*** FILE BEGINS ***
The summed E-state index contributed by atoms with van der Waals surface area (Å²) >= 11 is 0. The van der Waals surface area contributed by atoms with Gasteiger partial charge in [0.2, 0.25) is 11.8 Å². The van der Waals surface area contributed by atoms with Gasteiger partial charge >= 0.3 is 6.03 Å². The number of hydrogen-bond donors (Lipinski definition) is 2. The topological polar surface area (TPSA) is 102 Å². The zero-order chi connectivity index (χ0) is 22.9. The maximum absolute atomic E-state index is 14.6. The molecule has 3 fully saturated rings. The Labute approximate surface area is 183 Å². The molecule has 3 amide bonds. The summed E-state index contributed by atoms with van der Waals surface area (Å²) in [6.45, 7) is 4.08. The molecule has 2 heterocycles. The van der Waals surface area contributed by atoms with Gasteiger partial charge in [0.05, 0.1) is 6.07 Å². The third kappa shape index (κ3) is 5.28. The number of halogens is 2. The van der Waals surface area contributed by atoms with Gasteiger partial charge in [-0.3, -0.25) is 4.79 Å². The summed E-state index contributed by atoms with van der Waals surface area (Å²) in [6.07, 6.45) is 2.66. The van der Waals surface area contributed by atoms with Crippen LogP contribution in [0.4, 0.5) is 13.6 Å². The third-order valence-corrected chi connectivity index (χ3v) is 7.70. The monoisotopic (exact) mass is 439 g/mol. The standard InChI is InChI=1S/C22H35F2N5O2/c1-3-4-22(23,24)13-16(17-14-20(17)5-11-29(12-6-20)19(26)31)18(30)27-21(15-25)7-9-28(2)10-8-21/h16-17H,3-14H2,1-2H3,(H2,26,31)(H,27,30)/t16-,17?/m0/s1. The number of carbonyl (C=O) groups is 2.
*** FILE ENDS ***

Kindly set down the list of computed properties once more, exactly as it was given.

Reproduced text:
The summed E-state index contributed by atoms with van der Waals surface area (Å²) >= 11 is 0. The van der Waals surface area contributed by atoms with Gasteiger partial charge in [0.2, 0.25) is 11.8 Å². The van der Waals surface area contributed by atoms with Gasteiger partial charge >= 0.3 is 6.03 Å². The number of hydrogen-bond donors (Lipinski definition) is 2. The topological polar surface area (TPSA) is 102 Å². The zero-order chi connectivity index (χ0) is 22.9. The maximum absolute atomic E-state index is 14.6. The molecule has 3 fully saturated rings. The Labute approximate surface area is 183 Å². The molecule has 3 amide bonds. The summed E-state index contributed by atoms with van der Waals surface area (Å²) in [6.45, 7) is 4.08. The molecule has 2 heterocycles. The van der Waals surface area contributed by atoms with Gasteiger partial charge in [0.05, 0.1) is 6.07 Å². The third kappa shape index (κ3) is 5.28. The number of halogens is 2. The van der Waals surface area contributed by atoms with Gasteiger partial charge in [-0.3, -0.25) is 4.79 Å². The summed E-state index contributed by atoms with van der Waals surface area (Å²) in [6.07, 6.45) is 2.66. The van der Waals surface area contributed by atoms with Crippen LogP contribution in [0.4, 0.5) is 13.6 Å². The third-order valence-corrected chi connectivity index (χ3v) is 7.70. The monoisotopic (exact) mass is 439 g/mol. The standard InChI is InChI=1S/C22H35F2N5O2/c1-3-4-22(23,24)13-16(17-14-20(17)5-11-29(12-6-20)19(26)31)18(30)27-21(15-25)7-9-28(2)10-8-21/h16-17H,3-14H2,1-2H3,(H2,26,31)(H,27,30)/t16-,17?/m0/s1. The number of carbonyl (C=O) groups is 2.